|Submission Date||July 17, 2015|
University of Kansas
OP-25: Hazardous Waste Management
Environment, Health & Safety
Does the institution have strategies in place to safely dispose of all hazardous, special (e.g. coal ash), universal, and non-regulated chemical waste and seek to minimize the presence of these materials on campus?:
A brief description of steps taken to reduce hazardous, special (e.g. coal ash), universal, and non-regulated chemical waste:
The University of Kansas has adopted hazardous materials waste management procedures for the proper management of hazardous materials generated by the University as an integral part of the University’s Environmental Health & Safety Management Program. University policy requires that all materials being used by a laboratory or laboratory-related unit to be disposed in accordance with the Hazardous Materials Waste Management Program.
Users shall keep the generation of hazardous materials at a level “as low as reasonably achievable”, minimize the proportion of unavoidable hazardous materials waste, recycle or reclaim hazardous materials either in the lab or through the services of Environmental Health & Safety, segregate hazardous materials waste streams to make further management activities more feasible and economical, and where allowed by EHS and regulations, treat waste to reduce the volume and degree of hazard.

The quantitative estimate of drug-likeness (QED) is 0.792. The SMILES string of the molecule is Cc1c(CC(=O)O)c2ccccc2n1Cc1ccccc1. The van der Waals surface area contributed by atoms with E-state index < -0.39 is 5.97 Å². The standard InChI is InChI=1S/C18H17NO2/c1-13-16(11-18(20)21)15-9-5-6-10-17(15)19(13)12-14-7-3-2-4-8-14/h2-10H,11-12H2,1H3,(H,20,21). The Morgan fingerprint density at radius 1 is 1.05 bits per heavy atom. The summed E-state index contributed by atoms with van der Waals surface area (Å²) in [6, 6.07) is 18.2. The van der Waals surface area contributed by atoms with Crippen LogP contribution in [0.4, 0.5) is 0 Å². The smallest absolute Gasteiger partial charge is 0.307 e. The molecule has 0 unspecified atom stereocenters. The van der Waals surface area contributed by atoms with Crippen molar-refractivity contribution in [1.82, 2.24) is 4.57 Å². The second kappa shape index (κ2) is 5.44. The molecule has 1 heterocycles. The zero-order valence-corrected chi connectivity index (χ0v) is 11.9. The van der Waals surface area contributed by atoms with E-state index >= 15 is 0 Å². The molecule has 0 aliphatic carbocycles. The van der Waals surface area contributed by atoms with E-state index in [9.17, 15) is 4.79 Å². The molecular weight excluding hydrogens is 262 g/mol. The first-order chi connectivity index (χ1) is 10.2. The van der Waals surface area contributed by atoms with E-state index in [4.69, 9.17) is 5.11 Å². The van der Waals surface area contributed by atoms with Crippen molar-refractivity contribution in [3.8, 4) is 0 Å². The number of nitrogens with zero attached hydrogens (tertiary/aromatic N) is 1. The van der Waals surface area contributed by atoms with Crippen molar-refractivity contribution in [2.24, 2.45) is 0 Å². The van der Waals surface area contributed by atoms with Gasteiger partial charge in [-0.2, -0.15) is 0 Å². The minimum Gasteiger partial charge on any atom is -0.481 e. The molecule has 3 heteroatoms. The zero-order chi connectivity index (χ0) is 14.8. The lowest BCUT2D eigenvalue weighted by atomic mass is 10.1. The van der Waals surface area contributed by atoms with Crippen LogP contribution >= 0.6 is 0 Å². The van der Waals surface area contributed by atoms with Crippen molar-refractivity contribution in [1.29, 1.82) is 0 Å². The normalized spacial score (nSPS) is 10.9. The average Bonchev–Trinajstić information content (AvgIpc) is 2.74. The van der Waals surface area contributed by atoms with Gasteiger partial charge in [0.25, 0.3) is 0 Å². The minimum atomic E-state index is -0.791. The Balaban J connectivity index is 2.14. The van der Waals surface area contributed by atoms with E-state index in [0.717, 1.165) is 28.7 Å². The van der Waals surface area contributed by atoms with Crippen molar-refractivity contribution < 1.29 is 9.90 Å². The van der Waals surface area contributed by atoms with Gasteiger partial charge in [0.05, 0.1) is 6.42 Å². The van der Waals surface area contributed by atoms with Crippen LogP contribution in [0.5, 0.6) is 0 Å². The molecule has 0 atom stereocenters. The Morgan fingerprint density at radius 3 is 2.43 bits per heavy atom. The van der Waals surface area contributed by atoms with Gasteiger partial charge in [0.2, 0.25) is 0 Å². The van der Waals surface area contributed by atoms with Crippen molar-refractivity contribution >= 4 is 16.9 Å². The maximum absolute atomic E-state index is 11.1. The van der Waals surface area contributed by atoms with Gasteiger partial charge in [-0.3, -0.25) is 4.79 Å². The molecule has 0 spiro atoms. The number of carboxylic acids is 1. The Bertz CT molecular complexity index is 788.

All faculty, staff, and students are required to be aware of their responsibilities identified in the manual. Failure to comply is disciplinable; regulatory non-compliance may be a violation of State and/or Federal Laws; a department or school of the University shall be held liable by the Provost Office for any fee or penalty imposed by a regulatory agency upon the campus for improper storage, labeling or disposal of hazardous waste to the extent that the fee or penalty imposed arises out of the activities of the department or school.
A brief description of how the institution safely disposes of hazardous, universal, and non-regulated chemical waste:
Users are required to collect all hazardous material wastes and residues per established procedures and contact the Department of Environmental Health & Safety to have the materials removed. EHS then disposes of hazardous wastes through a contracted, 3rd party, permitted TSDF.
Users are prohibited from placing empty “potentially contaminated” hazardous materials containers into normal trash baskets, placing “Sharps” into normal trash receptacles unless packaged according to the requirements, and disposing of classified materials into the sanitary sewer system.